Idea Men (and Women); Sometimes all it Takes is a Really Good Idea
“I’m an idea man, Chuck. I get ideas all the time…sometimes I get so many ideas that I can’t even fight them off. You know I had the idea for wash ‘n’ dries? First? But they already had ‘em.”
Michael Keaton as Bill Blazejowski in Ron Howard’s Night Shift (1982)
A good idea can mean the difference between poverty and riches, between fame and obscurity. Have you ever had an idea that you just knew was good, but you ignored it? There are a great number of people who are very wealthy today all because they had just one good idea. Here are a few examples.
George was a filmmaker who had found success with his first major release, a movie about teenage life in the 1950’s. Still, he was having trouble getting his next movie OK’d by any studio. George was almost going to shelve the project when he had a good idea. He approached the studio and offered to make the movie for free. He’d take no pay as writer or director, but would own all of the rights to the film’s merchandising. The studio agreed. Star Wars went on to break all previous box office records and spawn five sequels. The movies also resulted in merchandising the likes of which had never been seen before and George Lucas is now a very wealthy man.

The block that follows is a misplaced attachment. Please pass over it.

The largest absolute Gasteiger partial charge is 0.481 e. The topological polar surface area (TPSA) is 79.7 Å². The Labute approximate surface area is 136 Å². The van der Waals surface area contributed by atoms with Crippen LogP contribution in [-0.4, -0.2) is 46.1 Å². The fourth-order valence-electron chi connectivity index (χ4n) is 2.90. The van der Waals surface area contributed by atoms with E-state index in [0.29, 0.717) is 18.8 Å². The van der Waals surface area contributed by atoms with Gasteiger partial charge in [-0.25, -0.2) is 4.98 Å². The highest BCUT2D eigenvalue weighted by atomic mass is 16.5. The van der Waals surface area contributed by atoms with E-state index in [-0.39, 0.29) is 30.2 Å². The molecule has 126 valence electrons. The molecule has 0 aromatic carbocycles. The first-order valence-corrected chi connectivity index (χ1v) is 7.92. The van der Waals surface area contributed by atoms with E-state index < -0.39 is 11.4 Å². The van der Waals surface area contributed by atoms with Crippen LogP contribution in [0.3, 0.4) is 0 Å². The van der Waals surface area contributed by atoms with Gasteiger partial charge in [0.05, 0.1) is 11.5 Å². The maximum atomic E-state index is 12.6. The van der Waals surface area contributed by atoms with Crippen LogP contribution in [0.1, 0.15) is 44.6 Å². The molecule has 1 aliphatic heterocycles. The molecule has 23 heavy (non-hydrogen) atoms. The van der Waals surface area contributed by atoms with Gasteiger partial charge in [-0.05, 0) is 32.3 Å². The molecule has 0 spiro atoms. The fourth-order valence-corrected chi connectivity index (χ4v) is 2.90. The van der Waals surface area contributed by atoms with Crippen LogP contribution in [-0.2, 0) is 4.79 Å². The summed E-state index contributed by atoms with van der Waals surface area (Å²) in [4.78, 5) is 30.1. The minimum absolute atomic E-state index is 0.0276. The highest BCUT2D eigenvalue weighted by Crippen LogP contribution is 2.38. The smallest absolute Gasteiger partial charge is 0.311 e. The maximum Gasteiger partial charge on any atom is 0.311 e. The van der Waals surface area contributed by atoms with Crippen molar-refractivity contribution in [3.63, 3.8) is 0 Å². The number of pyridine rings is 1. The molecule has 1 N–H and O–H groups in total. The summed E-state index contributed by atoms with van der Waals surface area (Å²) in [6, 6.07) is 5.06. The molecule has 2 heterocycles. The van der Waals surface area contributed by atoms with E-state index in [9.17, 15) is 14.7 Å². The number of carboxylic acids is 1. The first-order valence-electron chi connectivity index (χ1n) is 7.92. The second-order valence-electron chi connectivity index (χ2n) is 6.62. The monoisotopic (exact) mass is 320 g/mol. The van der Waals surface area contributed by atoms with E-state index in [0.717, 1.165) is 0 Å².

Bessie was working as a secretary in the ‘50s when she had her good idea. Using white tempera paint as a starting point, she created a “correction fluid” that typists could literally paint over their errors, allow it to dry, and keep on typing. Liquid Paper is still used in offices all over the world, despite the prevalence of computers. When Bessie Nesmith died in 1980 she had made a fortune and none of it had anything to do with her son Michael’s being a member of The Monkees.
Not everyone is going to be a George Lucas or Bessie Nesmith, and not every idea is going to create an empire. But a good idea can turn into a moneymaker, even if it just gives you a little extra cash. The next time you have one, don’t shrug it off and ignore it. Look into it, develop it, and see what happens. One day someone may write about you and what you did with your good idea.